Seawater Exchange at 351 Water Street
An office building in St. John’s, Newfoundland draws energy for its geo-exchange system from seawater that permeates the ground below the site.
From the May 2016 print edition, page 26
Located in the downtown core of St. John’s, Newfoundland, 351 Water Street was the first major office building to be constructed in the core in 25 years when it was completed two years ago. It overlooks the historic city’s harbour on one side and takes advantage of the seawater to heat and cool the building.
The 15,000-m2 structure consists of a six storey office, set above a six-level parkade and commercial spaces that include a restaurant and coffee shop. Stantec provided architectural, mechanical, electrical and project management services for the base building and tenant improvements.
East Port Properties, the building owner, has a reputation for being a leader in the development of sustainable buildings and saw the advantages of using the renewable energy source at its doorstep. Through a life cycle cost analysis and a hydrogeological research study of the seawater flow characteristics at the site, Stantec was able to recommend the use of an innovative seawater heating and cooling system — the first of its kind in Newfoundland and Labrador.
The use of water from natural water bodies, such as large lakes, rivers and coastal waters as a source of energy in geoexchange systems to heat and cool buildings is an established engineering practice. However, this building sits approximately 20 metres from the harbour and the land between is crowded with utilities and other infrastructure.
In this situation a direct intake of seawater from the harbour was not an option, soheating and cooling 351 Water Street using seawater posed a challenge for Stantec and caused us to explore other options. The building sits on low lying, manmade land that was originally where wharfs lined the harbour and now consists of highly permeable geological material and fill. The natural movement of the tides flushes these soils with seawater from the harbour. We decided to see if it were possible to extract or discharge energy from the seawater that permeates the underground soils below the building.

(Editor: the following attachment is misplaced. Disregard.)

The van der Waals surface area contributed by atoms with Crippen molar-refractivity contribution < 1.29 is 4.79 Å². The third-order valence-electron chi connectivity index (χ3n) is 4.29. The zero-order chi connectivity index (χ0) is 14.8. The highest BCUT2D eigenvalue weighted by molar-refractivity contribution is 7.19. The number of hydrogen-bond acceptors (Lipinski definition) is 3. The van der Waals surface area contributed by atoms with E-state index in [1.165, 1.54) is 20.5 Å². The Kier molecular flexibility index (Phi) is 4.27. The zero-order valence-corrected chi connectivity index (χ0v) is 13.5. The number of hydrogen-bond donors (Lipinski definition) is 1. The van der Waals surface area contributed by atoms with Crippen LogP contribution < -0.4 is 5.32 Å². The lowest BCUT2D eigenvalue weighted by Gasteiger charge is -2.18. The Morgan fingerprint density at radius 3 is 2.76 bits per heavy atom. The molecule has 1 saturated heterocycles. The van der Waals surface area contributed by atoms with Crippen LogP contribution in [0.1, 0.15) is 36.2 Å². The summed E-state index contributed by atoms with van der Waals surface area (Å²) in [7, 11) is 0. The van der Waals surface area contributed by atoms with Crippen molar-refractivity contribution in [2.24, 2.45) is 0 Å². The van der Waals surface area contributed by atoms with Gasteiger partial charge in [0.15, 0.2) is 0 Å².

Research and testing
We began with research. Our team investigated the published and posted literature, but we could find no similar instance of this type of energy interface having been attempted. If we could demonstrate that the approach was feasible, however, it might open up additional opportunities to cost effectively heat and cool structures located on permeable materials adjacent to tidewaters.
We completed hydrogeological testing at the site to confirm whether vertically drilled wells could produce the required volume of water. A test well was drilled in order to carry out aquifer testing, water quality analysis, and to determine the long term sustainable yield of the well.
The results of our study confirmed the suitability of the site for use with this unique open loop system concept.
Geoexchange system design
The system installed consists of three engineered wells, any two of which can meet the design requirements and facilitate the absorption or rejection of heat from the harbour waters. We used a net present value analysis to provide the best balance of installed capacity relative to the peak design load. This approach resulted in the system being designed for 40% of the peak load, which will accommodate about 90% of the actual operating load conditions.